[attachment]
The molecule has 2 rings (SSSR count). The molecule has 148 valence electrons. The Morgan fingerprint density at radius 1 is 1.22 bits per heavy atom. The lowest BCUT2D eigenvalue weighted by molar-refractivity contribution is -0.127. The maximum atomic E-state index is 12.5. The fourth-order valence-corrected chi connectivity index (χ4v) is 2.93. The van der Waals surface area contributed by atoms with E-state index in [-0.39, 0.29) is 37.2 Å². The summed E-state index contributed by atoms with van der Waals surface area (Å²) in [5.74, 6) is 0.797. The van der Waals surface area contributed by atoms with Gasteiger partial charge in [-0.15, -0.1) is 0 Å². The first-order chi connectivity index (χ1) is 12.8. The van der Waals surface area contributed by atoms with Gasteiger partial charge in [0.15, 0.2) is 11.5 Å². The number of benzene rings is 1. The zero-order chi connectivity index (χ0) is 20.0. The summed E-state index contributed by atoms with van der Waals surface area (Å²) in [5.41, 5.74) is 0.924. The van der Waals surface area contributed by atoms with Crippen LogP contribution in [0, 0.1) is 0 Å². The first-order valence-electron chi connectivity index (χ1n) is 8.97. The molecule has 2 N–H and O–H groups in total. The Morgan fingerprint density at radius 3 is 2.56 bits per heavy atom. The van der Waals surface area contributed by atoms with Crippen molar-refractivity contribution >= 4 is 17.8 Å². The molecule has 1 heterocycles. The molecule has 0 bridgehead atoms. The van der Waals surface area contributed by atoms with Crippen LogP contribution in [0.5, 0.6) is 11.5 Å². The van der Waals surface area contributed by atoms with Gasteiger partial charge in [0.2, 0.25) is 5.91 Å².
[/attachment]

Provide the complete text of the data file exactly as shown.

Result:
The molecule has 2 rings (SSSR count). The molecule has 148 valence electrons. The Morgan fingerprint density at radius 1 is 1.22 bits per heavy atom. The lowest BCUT2D eigenvalue weighted by molar-refractivity contribution is -0.127. The maximum atomic E-state index is 12.5. The fourth-order valence-corrected chi connectivity index (χ4v) is 2.93. The van der Waals surface area contributed by atoms with E-state index in [-0.39, 0.29) is 37.2 Å². The summed E-state index contributed by atoms with van der Waals surface area (Å²) in [5.74, 6) is 0.797. The van der Waals surface area contributed by atoms with Gasteiger partial charge in [-0.15, -0.1) is 0 Å². The first-order chi connectivity index (χ1) is 12.8. The van der Waals surface area contributed by atoms with Gasteiger partial charge in [0.15, 0.2) is 11.5 Å². The number of benzene rings is 1. The zero-order chi connectivity index (χ0) is 20.0. The summed E-state index contributed by atoms with van der Waals surface area (Å²) in [5.41, 5.74) is 0.924. The van der Waals surface area contributed by atoms with Crippen LogP contribution in [0, 0.1) is 0 Å². The first-order valence-electron chi connectivity index (χ1n) is 8.97. The molecule has 2 N–H and O–H groups in total. The Morgan fingerprint density at radius 3 is 2.56 bits per heavy atom. The van der Waals surface area contributed by atoms with Crippen molar-refractivity contribution >= 4 is 17.8 Å². The molecule has 1 heterocycles. The molecule has 0 bridgehead atoms. The van der Waals surface area contributed by atoms with Crippen LogP contribution in [0.5, 0.6) is 11.5 Å². The van der Waals surface area contributed by atoms with Gasteiger partial charge in [0.2, 0.25) is 5.91 Å².